1. If you think you ever might want to livestream, get good at it before you need to. Seriously, practice with the thing you’re going to use. There are a lot of options when it comes to streaming, and each service is different.
  2. If you stream on FB, do it from a Page, not from your personal account. Heed this warning (more on it later). Right now, if you broadcast via a personal account, you get a 400×400 square video, and up until about a week ago, you couldn’t download the video in anything better than that. That’s virtually useless for saving, and it *only* looks okay on mobile. In addition, the framerate is awful. I tried to import it for editing and… well, let’s just say it’s nowhere near 30 fps. It was so bad I went back to edit in another camera angle, and I had to drop it to well under standard definition. You can see the result on YouTube. But the most damning thing about not doing it on your FB Page? NO ANALYTICS. Once you have analytics, you’ll wonder why you didn’t go after them sooner.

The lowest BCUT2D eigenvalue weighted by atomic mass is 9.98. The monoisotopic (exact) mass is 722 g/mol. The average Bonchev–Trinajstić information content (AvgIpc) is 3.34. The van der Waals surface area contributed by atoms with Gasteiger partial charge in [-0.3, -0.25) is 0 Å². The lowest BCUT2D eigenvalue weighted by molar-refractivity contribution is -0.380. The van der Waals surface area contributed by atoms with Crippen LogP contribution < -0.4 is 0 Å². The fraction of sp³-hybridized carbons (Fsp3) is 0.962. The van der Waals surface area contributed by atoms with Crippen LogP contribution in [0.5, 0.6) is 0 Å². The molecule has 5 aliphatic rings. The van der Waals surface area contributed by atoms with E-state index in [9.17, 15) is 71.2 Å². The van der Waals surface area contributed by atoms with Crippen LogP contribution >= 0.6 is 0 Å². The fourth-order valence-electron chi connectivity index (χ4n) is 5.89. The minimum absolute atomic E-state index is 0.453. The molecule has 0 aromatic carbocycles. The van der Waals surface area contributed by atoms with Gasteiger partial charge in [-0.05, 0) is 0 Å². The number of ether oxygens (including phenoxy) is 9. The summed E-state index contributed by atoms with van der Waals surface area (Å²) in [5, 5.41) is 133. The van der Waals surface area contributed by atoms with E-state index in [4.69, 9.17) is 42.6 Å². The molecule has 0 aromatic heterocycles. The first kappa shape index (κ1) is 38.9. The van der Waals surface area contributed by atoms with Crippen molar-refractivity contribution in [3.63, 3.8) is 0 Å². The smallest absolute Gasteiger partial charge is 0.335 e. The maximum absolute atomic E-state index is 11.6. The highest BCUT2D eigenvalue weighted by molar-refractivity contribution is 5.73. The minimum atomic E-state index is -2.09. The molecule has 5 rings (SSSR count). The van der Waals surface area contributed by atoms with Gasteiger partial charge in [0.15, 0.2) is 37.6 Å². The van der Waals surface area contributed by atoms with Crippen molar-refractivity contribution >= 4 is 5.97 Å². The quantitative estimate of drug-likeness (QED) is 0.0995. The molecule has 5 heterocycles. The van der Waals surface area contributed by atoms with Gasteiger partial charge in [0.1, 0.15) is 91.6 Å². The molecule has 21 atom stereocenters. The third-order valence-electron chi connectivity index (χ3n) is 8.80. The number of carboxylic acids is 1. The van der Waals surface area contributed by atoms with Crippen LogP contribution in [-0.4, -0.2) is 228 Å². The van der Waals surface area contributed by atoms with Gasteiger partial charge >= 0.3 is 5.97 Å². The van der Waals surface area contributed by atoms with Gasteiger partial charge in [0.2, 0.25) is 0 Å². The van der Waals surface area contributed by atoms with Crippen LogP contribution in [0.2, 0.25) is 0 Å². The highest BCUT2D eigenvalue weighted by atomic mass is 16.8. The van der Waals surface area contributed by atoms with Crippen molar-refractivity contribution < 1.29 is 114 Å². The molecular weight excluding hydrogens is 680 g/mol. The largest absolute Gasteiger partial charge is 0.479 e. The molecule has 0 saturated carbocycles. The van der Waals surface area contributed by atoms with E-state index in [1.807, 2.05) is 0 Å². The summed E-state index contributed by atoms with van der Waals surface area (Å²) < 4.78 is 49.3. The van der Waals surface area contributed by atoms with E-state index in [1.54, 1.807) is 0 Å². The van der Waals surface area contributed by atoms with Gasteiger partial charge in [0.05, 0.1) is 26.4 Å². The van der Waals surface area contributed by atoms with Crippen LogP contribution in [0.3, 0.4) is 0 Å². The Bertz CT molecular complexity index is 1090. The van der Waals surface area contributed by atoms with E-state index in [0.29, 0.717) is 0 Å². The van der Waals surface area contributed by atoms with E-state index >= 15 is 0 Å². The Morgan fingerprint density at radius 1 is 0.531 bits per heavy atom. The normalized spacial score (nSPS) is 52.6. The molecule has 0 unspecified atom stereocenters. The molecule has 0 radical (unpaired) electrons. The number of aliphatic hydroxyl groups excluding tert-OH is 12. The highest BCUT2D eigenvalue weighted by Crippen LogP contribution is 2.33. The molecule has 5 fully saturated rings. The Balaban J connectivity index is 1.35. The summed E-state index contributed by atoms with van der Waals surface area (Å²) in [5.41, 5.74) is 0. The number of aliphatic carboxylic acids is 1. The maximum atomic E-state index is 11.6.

3. Picking a good location, sound-wise, and good framing are really important. This was something I didn’t fully understand until I went back to look again. If you watch the YouTube video, you’ll see that the framing is just… well, it’s awful, from both camera angles. In addition, the street noise is an issue: the shop is on a very busy street, and a lot of times, you’ll hear automobile and truck noise over the dialog.
  4. Facebook actually does promote native content better than imported content. If you want your FB friends to see that you’re broadcasting, or if your community has a heavy FB presence, broadcasting via FB live is (I say this with grudging honesty) really the way to go. More on this when I talk about Yule, too.